Oberman Knocks Trilate Shift
Published Nov 13, 2018Nigel Truswell has a new double-LP release for aperture records, his first for the label since 2014. Trilate Shift is an austere, at times dense electronic recording that will wow lovers of non-dance-oriented electronic music. What it won't do, though, is appeal to a broad audience.
The disc's black and white cover is well-suited to this dramatically colourless new material. Oberman Knocks' electronics are severe and bleak; nothing here gives comfort. Trilate Shift is a bed of cold, rusty nails — a very big, grandiose bed of nails. It's difficult not to be impressed by the scale of these 14 tracks: Your speakers will shudder; your ears will ring.
Trilate Shift is a soundtrack for the highest-res picture you've ever seen — an appropriate analogy given Truswell's recent success with film and installation work. He turned out a soundtrack for The Red Tree, an award-winning documentary last year; in 2016, he had an entry in the Week 53 festival produced by The Lowry in Salford, a group who commissioned his sound installation.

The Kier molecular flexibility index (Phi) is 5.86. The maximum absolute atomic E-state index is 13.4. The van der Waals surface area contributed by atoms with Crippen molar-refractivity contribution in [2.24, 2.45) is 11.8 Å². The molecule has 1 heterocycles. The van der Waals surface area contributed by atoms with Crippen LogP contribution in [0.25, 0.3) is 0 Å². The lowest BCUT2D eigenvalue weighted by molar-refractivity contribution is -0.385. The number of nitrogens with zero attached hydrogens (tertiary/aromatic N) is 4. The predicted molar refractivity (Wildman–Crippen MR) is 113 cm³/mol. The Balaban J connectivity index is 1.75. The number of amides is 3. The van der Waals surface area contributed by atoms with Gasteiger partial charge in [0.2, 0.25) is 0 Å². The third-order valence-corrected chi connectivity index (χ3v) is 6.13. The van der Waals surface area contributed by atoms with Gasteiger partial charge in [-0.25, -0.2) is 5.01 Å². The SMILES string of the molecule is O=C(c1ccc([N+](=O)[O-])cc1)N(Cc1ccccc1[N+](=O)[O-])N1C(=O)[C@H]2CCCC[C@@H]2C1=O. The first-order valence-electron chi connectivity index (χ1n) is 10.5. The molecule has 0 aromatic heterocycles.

The detail throughout this double-LP is remarkable. There is almost never just one or two things going on, but because the production values are so high, every addition makes the work both more dynamic and less predictable. No question, Trilate Shift is a dark, somewhat foreboding release that will find few casual admirers. But for those with a taste for dystopian audio art, it's a great success. (Aperture)